Determining the truth value of self-referential sentences is an interesting and often tricky problem. The Gödel sentence, asserting its own unprovability in P (Peano arithmetic), is clearly true in N(the standard model of P), and Löb showed that a sentence asserting its own provability in P is also true in N (see Smorynski [Sm, 4.1.1]). The problem is more difficult, and still unsolved, for sentences of the kind constructed by Kreisel [K1], which assert their own falsity in some model N* of P whose complete diagram is arithmetically defined. Such a sentence χ has the property that N ⊨ iff N* ⊭ χ (note that ¬χ has the same property).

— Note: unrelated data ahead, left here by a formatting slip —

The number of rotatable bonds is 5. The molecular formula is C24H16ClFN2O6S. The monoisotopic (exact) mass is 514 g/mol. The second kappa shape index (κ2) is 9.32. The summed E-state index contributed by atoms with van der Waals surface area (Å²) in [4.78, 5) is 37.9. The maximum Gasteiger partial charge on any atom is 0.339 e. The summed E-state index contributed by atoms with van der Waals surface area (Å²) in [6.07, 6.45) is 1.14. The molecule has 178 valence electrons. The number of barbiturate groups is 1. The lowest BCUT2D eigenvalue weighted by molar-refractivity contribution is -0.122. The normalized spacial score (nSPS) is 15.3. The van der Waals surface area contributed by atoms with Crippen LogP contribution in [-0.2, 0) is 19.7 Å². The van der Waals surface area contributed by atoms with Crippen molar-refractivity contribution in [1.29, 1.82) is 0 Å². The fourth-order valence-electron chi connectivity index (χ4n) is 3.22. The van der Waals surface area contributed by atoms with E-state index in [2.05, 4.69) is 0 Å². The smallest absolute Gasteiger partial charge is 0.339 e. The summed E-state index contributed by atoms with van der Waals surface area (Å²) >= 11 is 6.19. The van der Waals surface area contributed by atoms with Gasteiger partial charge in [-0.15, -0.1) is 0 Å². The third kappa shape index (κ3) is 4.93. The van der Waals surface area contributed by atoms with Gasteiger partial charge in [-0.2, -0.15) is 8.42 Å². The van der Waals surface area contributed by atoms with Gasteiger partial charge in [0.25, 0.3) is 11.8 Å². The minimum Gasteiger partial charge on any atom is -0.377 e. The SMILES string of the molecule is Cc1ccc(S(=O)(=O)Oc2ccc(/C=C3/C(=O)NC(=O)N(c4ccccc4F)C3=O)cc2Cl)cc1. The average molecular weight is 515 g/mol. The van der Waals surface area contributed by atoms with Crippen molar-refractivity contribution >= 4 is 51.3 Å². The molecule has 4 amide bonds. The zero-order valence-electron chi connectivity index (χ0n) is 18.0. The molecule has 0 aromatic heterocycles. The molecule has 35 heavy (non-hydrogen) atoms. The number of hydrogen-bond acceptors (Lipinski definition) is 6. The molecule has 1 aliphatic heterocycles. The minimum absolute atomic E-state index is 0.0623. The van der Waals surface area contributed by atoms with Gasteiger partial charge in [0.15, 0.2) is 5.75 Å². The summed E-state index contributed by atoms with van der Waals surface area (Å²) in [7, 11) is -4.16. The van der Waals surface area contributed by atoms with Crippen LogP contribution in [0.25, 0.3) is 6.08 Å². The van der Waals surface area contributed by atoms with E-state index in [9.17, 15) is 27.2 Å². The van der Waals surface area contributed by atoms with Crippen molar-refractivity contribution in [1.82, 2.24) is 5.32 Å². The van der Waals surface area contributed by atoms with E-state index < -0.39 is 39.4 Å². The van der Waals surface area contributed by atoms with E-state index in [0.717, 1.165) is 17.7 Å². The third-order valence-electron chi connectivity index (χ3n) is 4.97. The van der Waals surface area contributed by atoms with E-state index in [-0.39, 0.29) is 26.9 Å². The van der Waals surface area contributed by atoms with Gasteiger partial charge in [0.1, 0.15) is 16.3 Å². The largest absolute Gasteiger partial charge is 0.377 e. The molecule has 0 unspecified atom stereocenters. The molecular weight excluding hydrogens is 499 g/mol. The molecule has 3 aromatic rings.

We show in §1 that the truth value in N of such a sentence χ, after a certain normalization that breaks the symmetry between it and its negation, is determined by the parity of a natural number, called the rank of N, for the particular construction of N* used. The rank is the number of times the construction can be iterated starting from N and is finite for all the usual constructions. We also show that modifications of, e.g., Henkin's construction (in his completeness proof of predicate calculus) allow arbitrary finite values for the rank of N. Thus, on the one hand the truth value of χ in N, for a given “nice” construction of N*, is independent of the particular (normalized) choice of χ, and we shall see that χ is unique up to (provable) equivalence in P. On the other hand, the truth value in question is sensitive to minor changes in the definition of N* and its determination seems to be largely a combinatorial problem.
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